To succeed at the highest level, businesses must redefine talent. Our wellmeaning quests for the best and brightest talent frequently lead us into painful traps.
The Indiana Pacers have proven this point in dramatic fashion in recent years. Take the Ron Artest saga. Artest is an immensely talented athlete and clearly one of the top players in the NBA, but had highly publicized problems. No doubt his talent brought him many more chances than the 11th player on the roster would have received.
And therein lies the problem: How many employees in companies everywhere are given too many chances because of their immense and unique talents?
The Indiana Pacers are no different than any other business. They simply play out their drama on the most public of stages. Even great managers-like Donnie Walsh and Larry Bird-make this mistake all the time.
Another high-profile (if fictional) example is Dr. House on the popular television series "House." He is as talented a physician as a hospital could ever hope to have on staff, so time and again we see his boss, Cutty, ignore his insubordination, disregard for the rules and downright disrespect.
Again, a doctor with mediocre talent would be out on the street in a heartbeat for the same conduct.
The Pacers and "House" examples illustrate the dilemma we face daily in our companies. As routine manual-labor jobs continue to be shipped overseas, we realize that our competitive advantage is our "talent." So how do you tell your top talent to "hit the road?"
The answer is simple: We must redefine talent. Talent isn't solely that unique genius that makes Dr. House rise above all others in his ability to diagnose diseases. Talent isn't about being the most physically gifted athlete in the NBA. Certainly those are elements of talent, but only elements.
Talent involves being the consummate team player and being part of the solution, not part of the problem.
Bob Knight won championships for years and recently claimed the all-time record for college basketball coaching victories by defining talent in the way I suggest. He took team players who could play within a system and got the most out of their abilities.
Those players won by discipline, team play and dedication to the team and the system. Very few of those players with NCAA championship rings ever made it to stardom in the NBA. Measured by NBA standards of talent, they simply didn't have the physical abilities. But in the true team environment of college basketball, they succeeded and triumphed year after year.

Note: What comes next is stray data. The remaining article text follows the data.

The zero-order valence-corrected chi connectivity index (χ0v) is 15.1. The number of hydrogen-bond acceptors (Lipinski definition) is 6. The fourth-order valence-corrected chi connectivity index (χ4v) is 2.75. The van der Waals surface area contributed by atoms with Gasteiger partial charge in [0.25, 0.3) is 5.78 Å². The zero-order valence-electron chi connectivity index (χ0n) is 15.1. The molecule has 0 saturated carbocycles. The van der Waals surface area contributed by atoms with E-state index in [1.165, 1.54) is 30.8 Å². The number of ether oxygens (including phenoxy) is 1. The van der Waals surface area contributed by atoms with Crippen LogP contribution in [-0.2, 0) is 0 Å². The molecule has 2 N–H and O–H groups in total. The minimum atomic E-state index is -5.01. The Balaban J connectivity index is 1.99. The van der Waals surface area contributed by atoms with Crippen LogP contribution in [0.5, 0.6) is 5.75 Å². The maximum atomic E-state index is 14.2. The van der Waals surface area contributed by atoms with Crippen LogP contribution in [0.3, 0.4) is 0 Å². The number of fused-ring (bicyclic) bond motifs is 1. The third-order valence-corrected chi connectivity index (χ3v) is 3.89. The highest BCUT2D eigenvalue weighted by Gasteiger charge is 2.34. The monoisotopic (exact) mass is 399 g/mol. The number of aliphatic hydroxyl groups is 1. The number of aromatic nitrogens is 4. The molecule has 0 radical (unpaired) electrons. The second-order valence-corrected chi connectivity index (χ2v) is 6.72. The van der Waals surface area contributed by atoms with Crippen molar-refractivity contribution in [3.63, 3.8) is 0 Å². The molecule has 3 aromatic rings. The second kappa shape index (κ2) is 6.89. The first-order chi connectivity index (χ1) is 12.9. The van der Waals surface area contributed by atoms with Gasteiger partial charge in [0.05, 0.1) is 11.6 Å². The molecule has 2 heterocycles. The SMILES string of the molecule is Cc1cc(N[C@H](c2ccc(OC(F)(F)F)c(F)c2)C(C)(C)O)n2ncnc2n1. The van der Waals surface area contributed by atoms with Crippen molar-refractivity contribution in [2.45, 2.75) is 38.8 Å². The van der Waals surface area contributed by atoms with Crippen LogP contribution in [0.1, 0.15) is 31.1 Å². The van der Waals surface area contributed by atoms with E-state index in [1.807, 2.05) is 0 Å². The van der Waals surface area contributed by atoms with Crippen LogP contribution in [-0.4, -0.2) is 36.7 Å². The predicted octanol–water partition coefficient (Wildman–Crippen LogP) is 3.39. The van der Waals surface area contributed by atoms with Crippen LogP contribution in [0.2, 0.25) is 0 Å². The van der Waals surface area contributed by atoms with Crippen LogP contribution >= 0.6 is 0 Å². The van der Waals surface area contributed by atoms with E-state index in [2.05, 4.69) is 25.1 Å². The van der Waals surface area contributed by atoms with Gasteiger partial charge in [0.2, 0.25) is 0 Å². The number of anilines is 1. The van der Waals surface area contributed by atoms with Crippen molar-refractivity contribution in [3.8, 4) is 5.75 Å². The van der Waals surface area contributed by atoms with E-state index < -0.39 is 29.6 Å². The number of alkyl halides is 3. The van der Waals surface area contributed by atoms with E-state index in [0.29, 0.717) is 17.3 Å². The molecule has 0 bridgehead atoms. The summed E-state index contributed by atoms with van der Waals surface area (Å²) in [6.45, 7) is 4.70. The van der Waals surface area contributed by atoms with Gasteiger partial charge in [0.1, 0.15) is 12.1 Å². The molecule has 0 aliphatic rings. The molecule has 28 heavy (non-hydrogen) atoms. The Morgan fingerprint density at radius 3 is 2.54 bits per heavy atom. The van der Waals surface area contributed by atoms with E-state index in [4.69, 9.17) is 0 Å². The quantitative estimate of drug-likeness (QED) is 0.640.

The Pacers relived the Artest saga again with Stephen Jackson. And rumor has it they even looked seriously at Alan Iverson, the ultimate in athletic talent who can't succeed in a team environment. This time the team's leadership made different decisions. How many of us make this mistake over and over and never learn?
Looking back, my greatest mistakes as a business owner have been failing to rid my business of these types of individuals. In each case I prostituted my principles for talent. I buckled in the face of the daunting questions. How can I live without this person and the business and skills he brings to our firm? How will we thrive without him?
Well, in keeping these people I found-as the Pacers did-that keeping them was worse than losing them.
You cannot afford not to send these people packing. Rehabilitation? I've seldom seen it work. Counseling? Training? You are just delaying the inevitable by holding on while allowing the "talent" to wreak havoc as you wait. And the havoc that is visible to you is only a fraction of what is happening under the surface that never comes to light until it is too late.
So with this wisdom, I now have a quicker trigger finger. I am much more apt to choose to deal with the loss of a person than to let that person destroy my organization and my team. No longer do I underestimate the ability of one misguided yet "talented" person to bring down the entire team effort.
Do you have a person like this in your company? Can you live without this person? Trust me, you can't thrive with this person on your team.
Millard is chairman of the Business Department for the Barnes & Thornburg LLP law firm. He can be reached at 231-7803.